The Queen Mary

The Queen Mary: Haunted Hotel

Known as the “Grey Ghost”, the Queen Mary is in her 93rd year. After years of being a warship, passenger ship and now a well-known hotel in Long Beach, California. The Queen Mary has been voted one of the Top 10 Most Haunted Places in America by Time magazine.


The Beginning

In December of 1930, The Queen Mary, then known as #534, had her first keel plate laid at the John Brown Shipyard. Production continued on for a year before it halted in December of 1931 because of the Great Depression. 80% of the work was done and she stood nine floors high, but a loan was unable to be secured for further production.
It’s not until April of 1934 that production resumed on The Queen Mary and months later in September, The Queen Mary was launched. King Edward VIII made his final inspection of the ship on March 5, 1936 and the ship departed on March 24, heading toward Gourock, Scotland. Between August 19-31 of 1936, The Queen Mary was awarded the Blue Riband for the fastest North Atlantic Crossings from the French Line’s Normandie. The ship holds the record for this riband after her 48th round-trip voyage.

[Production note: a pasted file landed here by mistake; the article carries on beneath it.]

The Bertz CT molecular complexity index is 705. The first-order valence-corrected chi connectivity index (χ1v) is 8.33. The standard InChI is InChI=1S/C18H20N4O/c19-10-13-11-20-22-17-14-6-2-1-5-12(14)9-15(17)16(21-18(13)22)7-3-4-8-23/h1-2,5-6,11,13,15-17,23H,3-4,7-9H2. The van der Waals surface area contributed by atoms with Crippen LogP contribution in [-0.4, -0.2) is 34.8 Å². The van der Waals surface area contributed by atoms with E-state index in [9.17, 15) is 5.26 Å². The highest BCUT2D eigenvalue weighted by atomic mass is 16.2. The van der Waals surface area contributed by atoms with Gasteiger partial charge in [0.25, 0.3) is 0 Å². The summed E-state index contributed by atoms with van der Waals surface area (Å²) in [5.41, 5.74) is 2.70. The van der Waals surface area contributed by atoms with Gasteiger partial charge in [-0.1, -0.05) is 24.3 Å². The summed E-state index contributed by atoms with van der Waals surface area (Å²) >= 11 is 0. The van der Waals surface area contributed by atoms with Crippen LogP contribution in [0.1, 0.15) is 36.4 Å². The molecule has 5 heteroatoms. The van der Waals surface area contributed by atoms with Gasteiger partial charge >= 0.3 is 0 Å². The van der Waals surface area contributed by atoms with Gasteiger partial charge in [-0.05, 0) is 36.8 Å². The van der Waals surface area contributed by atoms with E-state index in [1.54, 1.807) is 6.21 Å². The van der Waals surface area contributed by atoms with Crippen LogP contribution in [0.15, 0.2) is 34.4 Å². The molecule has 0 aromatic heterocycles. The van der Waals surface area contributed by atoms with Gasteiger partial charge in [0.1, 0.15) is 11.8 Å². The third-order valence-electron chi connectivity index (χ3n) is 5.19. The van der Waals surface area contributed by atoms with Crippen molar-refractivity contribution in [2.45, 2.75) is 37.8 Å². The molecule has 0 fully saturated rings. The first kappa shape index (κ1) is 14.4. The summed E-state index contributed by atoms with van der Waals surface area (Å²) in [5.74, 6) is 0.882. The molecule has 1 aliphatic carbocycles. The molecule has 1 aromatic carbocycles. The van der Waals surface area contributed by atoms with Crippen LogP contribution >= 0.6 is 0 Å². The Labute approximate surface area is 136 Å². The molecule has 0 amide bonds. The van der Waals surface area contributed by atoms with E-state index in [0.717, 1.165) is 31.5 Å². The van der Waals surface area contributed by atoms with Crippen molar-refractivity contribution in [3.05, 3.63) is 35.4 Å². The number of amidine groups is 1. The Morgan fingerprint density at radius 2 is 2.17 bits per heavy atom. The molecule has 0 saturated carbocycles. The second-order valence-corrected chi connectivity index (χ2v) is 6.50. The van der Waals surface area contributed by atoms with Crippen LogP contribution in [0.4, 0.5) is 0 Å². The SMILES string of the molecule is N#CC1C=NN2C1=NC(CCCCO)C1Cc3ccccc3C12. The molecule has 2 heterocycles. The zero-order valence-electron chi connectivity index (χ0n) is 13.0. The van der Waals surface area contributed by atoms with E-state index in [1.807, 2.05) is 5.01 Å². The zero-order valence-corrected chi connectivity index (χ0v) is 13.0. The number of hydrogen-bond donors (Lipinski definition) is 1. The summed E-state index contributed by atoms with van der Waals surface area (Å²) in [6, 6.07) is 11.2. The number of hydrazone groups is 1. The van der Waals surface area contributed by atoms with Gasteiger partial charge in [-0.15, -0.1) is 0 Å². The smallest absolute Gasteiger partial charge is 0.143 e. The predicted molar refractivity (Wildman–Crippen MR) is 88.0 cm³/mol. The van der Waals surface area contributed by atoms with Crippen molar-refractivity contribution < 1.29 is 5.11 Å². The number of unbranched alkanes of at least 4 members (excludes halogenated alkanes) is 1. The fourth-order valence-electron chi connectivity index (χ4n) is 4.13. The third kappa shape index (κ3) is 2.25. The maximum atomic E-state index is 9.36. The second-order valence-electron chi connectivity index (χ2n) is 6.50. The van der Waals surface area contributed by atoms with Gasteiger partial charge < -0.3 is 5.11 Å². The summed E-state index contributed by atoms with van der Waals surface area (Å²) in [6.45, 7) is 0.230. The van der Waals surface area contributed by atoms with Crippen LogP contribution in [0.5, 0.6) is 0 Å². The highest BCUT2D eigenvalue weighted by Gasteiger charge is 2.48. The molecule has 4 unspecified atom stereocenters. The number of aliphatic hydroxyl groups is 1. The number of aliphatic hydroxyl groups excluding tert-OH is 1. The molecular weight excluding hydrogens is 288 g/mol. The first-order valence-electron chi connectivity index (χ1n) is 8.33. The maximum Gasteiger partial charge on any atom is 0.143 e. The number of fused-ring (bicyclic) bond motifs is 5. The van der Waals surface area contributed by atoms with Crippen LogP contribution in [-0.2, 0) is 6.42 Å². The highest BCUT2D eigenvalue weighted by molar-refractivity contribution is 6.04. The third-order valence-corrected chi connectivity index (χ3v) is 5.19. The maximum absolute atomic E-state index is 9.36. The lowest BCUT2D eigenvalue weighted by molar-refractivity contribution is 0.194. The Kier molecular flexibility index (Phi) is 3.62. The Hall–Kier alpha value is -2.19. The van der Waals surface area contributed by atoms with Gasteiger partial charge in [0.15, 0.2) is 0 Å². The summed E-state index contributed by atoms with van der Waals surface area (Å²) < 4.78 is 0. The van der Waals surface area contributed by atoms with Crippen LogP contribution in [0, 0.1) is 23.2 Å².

The War Years

In 1939, The Queen Mary saw the last of her passenger days and was prepared for war. She sailed from New York to Sydney, Australia to be fitted as a troopship and thus, the Grey Ghost was born. The ship, first able to carry 2,140 passengers, increased to 5,500. Her first sail as a troopship was May 5, 1940 sailed with Aquitania, Mauretania (II), Empress of Britain, Empress of Canada, and Empress of Japan. Together, they sailed from Sydney, Australia to Gourock, Scotland. At the end of her time as a warship, The Queen Mary transported 14,833 troops and 1,000 crew members.

The Golden Years

The Queen Mary was restored to a passenger ship between February 15, 1946 to May 3, 1947. Her first voyage post-war departed July 31, 1947 with 1,897 passengers and 1,280 crew members. March 3, 1962 dates the beginning of her final years at sea. A wave flooded parts of the Main A and B decks on voyage #382.